Currently, there is no “Commander” position, really.  There is a “Commander” assignment.  The Commander assignment, which must be filled by someone holding the rank of Police Lieutenant or higher, comes with a special rate of pay.  While I am unaware of anyone actually pushing this particular issue, the NOPD stated that one of the reasons we need to reconsider this special rate of pay is that a special rate of pay does not confer any grant of authority.  So, the question is does a Police Lieutenant in the position of Commander have the authority to issue orders to a Police Major?  While I am unaware of anyone pushing this issue, there are reasons to reconsider the use of a special rate of pay for commanders.  The majority of people assigned to Commander positions are in the rank of Police Lieutenant.  Police Lieutenants are non-exempt employees.  That means they should make overtime like all other non-exempt personnel under the FLSA.  However, they do not get overtime.  They are currently being treated as exempt employees.  While their pension is controlled by their actual rate of pay, terminal leave is paid to these individuals based on their Civil Service classification.  Finally, it is just an abuse of the special rate of pay provisions.  This special rate of pay scheme was put in place in 2011 after the Civil Service Commission told then Superintendent Serpas that he could not have 16 unclassified Police Colonel positions.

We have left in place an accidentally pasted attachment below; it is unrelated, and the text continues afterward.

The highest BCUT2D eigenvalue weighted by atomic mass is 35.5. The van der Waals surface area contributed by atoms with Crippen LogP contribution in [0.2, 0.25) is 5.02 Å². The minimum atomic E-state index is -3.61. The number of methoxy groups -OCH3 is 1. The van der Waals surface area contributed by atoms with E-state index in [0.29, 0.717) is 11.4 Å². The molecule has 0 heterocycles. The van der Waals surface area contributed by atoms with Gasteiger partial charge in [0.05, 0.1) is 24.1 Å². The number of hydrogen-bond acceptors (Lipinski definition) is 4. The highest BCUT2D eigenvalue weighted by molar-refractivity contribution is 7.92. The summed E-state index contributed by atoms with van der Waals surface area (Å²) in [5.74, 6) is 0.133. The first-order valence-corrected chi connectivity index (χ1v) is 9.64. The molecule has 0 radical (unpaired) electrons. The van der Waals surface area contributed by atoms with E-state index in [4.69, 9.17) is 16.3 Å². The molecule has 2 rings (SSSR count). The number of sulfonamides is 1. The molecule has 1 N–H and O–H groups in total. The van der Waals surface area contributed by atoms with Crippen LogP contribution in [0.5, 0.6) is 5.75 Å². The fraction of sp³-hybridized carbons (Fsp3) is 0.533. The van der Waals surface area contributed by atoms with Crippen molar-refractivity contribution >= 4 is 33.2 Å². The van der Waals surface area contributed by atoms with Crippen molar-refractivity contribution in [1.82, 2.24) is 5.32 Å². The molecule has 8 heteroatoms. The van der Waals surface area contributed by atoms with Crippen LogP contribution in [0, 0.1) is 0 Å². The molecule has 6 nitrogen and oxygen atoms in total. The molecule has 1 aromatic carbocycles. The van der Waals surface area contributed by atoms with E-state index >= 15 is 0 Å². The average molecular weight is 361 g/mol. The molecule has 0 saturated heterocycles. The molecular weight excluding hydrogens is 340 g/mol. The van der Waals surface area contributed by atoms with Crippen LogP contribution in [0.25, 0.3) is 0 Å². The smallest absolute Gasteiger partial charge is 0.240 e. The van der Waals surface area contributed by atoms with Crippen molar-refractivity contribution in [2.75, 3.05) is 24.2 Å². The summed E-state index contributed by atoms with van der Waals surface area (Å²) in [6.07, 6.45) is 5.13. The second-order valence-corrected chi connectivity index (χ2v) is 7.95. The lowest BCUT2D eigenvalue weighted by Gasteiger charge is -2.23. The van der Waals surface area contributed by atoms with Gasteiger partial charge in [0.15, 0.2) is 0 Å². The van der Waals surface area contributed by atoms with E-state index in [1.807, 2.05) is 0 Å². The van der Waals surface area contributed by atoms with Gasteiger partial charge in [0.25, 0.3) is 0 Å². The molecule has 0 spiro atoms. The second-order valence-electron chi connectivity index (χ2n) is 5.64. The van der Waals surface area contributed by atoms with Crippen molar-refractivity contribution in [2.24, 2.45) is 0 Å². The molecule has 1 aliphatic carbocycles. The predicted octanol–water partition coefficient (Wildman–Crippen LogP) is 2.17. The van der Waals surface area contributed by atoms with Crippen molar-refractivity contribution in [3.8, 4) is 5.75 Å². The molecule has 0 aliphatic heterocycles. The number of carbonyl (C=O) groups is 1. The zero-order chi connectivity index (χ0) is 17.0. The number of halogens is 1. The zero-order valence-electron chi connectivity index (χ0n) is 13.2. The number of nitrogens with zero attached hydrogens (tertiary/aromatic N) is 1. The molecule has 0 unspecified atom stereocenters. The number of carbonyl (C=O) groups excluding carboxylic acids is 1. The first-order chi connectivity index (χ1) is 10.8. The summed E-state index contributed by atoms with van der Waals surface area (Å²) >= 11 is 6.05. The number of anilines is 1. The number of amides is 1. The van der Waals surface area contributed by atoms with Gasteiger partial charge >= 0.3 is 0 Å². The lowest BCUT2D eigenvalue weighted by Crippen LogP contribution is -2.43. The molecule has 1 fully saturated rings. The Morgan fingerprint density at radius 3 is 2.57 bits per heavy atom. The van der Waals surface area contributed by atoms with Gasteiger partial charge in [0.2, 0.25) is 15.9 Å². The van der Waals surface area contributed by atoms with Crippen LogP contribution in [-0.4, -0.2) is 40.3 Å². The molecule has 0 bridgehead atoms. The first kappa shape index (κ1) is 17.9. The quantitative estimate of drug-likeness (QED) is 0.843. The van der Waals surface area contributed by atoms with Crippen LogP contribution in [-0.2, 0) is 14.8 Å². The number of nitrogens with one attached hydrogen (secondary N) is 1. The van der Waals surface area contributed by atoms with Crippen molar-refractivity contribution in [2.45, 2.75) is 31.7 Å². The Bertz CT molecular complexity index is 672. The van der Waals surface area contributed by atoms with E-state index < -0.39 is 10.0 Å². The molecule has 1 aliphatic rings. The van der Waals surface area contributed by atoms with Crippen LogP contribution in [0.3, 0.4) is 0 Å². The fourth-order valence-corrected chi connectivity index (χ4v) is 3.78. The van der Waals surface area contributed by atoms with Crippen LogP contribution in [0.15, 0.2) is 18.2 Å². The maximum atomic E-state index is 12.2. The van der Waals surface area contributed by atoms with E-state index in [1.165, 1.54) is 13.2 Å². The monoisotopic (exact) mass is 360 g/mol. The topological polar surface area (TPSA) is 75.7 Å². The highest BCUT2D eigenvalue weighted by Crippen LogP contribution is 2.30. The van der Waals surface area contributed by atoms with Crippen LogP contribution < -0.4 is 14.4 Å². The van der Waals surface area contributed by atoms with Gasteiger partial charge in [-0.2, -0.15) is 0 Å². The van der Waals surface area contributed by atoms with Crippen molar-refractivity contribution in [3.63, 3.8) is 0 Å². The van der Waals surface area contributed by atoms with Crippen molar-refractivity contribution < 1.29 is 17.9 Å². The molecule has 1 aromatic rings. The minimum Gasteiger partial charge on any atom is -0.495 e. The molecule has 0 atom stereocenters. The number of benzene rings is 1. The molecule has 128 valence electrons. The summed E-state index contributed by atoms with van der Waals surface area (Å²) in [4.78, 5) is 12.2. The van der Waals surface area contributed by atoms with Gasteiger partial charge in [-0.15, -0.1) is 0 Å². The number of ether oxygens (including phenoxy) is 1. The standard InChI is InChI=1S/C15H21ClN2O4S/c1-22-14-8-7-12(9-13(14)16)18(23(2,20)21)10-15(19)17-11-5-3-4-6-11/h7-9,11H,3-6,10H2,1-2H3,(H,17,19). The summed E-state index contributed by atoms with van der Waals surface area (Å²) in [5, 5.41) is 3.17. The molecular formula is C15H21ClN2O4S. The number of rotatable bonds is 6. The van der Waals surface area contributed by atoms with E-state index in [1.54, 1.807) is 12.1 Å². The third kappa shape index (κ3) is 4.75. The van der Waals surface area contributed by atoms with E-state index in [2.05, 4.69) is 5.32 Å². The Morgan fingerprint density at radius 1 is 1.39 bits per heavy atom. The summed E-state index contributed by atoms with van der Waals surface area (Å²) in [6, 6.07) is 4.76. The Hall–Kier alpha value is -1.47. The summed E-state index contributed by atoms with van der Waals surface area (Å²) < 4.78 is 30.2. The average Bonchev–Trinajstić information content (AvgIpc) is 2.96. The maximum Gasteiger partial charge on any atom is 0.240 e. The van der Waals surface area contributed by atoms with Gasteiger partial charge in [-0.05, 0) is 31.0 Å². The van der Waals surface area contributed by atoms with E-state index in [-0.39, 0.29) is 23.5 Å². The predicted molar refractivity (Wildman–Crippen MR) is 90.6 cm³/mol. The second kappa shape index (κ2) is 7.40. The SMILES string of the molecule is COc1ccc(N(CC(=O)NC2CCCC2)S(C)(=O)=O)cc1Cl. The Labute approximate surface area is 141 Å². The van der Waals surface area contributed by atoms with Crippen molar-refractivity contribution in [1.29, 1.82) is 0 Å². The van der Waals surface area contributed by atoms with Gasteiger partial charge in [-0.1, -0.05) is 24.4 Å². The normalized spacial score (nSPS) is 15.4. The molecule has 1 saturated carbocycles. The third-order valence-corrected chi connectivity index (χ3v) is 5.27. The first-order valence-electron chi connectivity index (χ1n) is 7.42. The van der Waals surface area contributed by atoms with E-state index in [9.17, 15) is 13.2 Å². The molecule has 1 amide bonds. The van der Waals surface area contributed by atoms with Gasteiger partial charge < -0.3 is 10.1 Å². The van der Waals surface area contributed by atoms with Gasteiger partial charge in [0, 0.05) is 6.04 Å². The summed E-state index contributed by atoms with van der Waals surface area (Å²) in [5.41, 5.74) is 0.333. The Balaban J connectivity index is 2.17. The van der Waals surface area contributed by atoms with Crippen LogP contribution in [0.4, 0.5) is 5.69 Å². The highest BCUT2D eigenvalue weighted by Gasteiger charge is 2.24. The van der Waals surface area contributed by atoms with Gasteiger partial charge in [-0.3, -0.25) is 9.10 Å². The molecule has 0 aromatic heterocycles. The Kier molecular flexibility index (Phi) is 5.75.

So, if the positions were not fit to be unclassified in 2011, what has changed that would make them appropriate today?  Well, while not answering the preceding question, Superintendent Harrison said that Department of Justice report which led to the current Consent Decree indicted the prior leadership “had largely acquiesced to wide-spread abuses by officers at all ranks.”  Superintendent Harrison went on to praise the accomplishments of individuals currently in the position of Commander.  Finally, the Superintendent insisted that it was critical that he be able to “swiftly replace leaders who are not performing to standard.”